The Outlaws and Wet Willie: 5/26/1978

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This is quite an old ticket stub, and it was torn in a way that I could not make out the date. So I did a quick Google search for The Outlaws at the Suffolk Forum, and discovered that this was actually a concert that was made into an album! Here’s a link to Amazon where you can purchase the album online or just read some reviews.

Anyway, let me share what I remember about this concert.

This was a pretty wild concert. New Yorkers who were into the Southern rock scene were rowdy, to put it mildly. I went with my friend Ola and two of Ola’s friends, Frank and Rick. Wet Willie opened the show, and I was not that impressed. In fact, the only thing I remember about them is the crowd, which was throwing a lot of projectiles around the venue. I was happy to be higher up in the stands away from the insanity of the open floor.

The Outlaws came out and I remember really liking the show, but the only detail that stands out clearly in my memory is the encore, which was “Green Grass and High Tides.” I can still picture the crowd going nuts as the band ripped through a three-guitar solo that seemed to go on forever. The review of the album states that this was an epic 26-minute version of the song. Yeah, 26 minutes of screaming Southern rock guitar solo was something that makes a lasting impression. But what I remember most about this concert is what happened afterwards.

We did not have a ride home, since we were all too young to drive. So in our infinite teenage wisdom decided we would hitchhike home. After some discussion, we figured we would have more luck getting rides if we split into two groups of two. So Ola and I were a pair and Frank and Rick were a pair. The others were a few blocks down the road, which meant Ola and I had first dibs on cars coming past. After a little while, a car pulled to the side, about 20 feet past where we were standing. The door opened and we cautiously approached, but stopped as we saw a cowboy boot emerge from the passenger side. A drunken maniac leaped from the car and charged at us, screaming curses and threats about how he was going to kick the shit out of us. We ran towards the woods and the dude tried to kick us but fell on his ass. We made it to the safety of the woods and looked back as he staggered to the car, cursing, and got back in. The car pulled back onto the road and we watched the taillights moving away, and then pulling off again further down the road, where we assumed Frank and Rick were. We hoped they had enough common sense to stay safe. We found out later, that was not the case.

The next time I saw Frank, his eye was swollen shut and his face was badly bruised. The story we heard was that the car pulled over and the door opened, but no one came out this time. Rick, being cautious, hung back a little, but Frank went right up to the car, leaned over, and cheerfully said “Hey guys! How far are you going?” At which point cowboy boots kicked him in the face as he was bent over. He got kicked a few more times before they left him there, satisfied that they got to whoop some ass after the show.

I learned an important lesson that day: Don’t hitchhike home from a Southern rock concert, for any reason! Sleep in the woods if you must. You extend your thumb at your own risk.

REO Speedwagon, Ritchie Blackmore’s Rainbow, and The Godz: 6/10/1978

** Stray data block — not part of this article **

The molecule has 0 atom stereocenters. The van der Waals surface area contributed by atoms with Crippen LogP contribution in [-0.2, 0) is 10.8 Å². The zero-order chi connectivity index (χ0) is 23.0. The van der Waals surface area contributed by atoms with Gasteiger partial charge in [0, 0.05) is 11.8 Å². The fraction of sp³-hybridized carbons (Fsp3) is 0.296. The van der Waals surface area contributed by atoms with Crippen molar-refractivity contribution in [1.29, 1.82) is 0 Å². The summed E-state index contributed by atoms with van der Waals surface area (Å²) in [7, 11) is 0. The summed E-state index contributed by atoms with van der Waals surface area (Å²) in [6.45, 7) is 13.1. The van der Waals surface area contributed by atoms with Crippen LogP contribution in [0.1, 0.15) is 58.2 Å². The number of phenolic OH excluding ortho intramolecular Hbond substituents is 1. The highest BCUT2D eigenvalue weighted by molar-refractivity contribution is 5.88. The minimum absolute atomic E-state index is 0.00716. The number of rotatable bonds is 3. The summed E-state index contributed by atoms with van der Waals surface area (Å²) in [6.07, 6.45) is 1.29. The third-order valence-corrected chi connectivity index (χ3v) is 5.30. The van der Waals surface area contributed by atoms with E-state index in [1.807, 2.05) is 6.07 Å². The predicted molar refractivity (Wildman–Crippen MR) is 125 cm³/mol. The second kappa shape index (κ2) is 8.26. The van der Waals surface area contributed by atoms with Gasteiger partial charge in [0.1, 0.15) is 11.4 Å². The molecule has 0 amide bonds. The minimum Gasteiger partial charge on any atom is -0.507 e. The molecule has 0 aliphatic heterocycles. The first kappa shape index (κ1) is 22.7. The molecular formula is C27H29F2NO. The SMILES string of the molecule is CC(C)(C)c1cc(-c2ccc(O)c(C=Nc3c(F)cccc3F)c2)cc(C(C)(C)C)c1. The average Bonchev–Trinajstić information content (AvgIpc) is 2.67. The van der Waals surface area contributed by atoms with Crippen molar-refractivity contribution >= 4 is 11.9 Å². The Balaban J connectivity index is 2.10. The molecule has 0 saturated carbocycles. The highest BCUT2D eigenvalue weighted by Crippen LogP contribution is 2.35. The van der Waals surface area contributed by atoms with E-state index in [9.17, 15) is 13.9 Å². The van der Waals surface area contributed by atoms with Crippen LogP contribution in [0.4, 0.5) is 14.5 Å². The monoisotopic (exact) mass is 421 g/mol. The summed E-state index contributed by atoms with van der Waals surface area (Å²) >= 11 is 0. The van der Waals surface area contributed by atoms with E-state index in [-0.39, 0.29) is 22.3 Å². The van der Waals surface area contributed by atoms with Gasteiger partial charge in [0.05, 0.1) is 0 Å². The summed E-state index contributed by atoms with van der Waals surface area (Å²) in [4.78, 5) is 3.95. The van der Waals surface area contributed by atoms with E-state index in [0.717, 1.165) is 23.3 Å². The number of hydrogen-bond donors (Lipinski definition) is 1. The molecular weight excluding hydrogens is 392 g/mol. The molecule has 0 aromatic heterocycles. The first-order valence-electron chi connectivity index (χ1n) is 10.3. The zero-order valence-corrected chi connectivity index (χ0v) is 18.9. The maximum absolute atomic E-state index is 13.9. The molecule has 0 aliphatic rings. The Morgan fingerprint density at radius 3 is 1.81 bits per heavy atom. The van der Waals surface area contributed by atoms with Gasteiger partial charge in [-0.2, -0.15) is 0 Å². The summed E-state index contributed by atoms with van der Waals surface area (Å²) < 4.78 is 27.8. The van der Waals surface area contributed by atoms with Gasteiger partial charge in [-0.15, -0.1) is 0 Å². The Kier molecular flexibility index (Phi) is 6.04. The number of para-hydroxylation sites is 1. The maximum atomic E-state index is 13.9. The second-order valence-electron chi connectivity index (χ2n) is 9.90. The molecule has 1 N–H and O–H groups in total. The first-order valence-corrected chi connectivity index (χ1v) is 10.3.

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This is one of my earliest ticket stubs, possibly my oldest. I was very young when I went to this show and it was pretty crazy.

My mom drove my friends and me to the Suffolk Forum in Commack, Long Island, NY. We got there early and waited in line since it was general admission. I was with two of my friends: Tommy and Schnook. We went in and found seats in the stands for the first act, The Godz.

The Godz may be the archetype for bad 70’s hard rock. Years later, when I saw the film “This is Spinal Tap,” the mock metal band featured in the film reminded me of The Godz. They were so bad and so cheesy that they were actually good, if that makes any sense. I still have a vinyl copy of The Godz’s album, if you can believe that.

Next up was Ritchie Blackmore’s Rainbow. This was actually the band I was interested in seeing and the reason I went to this concert. At a young age, I was a big Deep Purple fan, so seeing the legendary guitarist’s new band was huge for me. At this time, Ronnie James Dio was the lead singer for Rainbow. Dio later went on to sing with Black Sabbath and after that he had a successful solo career.

My friends and I decided to go down onto the floor for Rainbow. It was insane, but we managed to get fairly close to the stage. Toward the middle of the set, Ritchie Blackmore took hold of the body of his Stratocaster and started smashing the neck of the guitar against the edge of the amplifier stacks. Soon pieces of guitar neck were sailing out into the crowd. Then, a piece flew toward us. I watched as the piece of guitar travelled through the air in slow motion and landed right in Schnook’s outstretched hand. He looked at me with a huge smile on his face, which lasted just a moment. Immediately, a fist came out of nowhere and punched Schnook in the face, and his rock and roll prize was snatched from his hand. We went back to the stands and Tommy and I watched as Schnook’s eye blackened and swelled shut. He told me that he actually saw stars when the guy punched him. I felt bad for him.

REO Speedwagon played next. I can’t tell you much about them other than they were OK. But I kept wondering why Ritchie Blackmore was opening for this band, which I had never heard of before. Of course, a few years later, REO would become super popular.

I learned an important lesson that day—concert’s were dangerous and if something sails into the audience from the stage, best to move out of the way.

Rock on!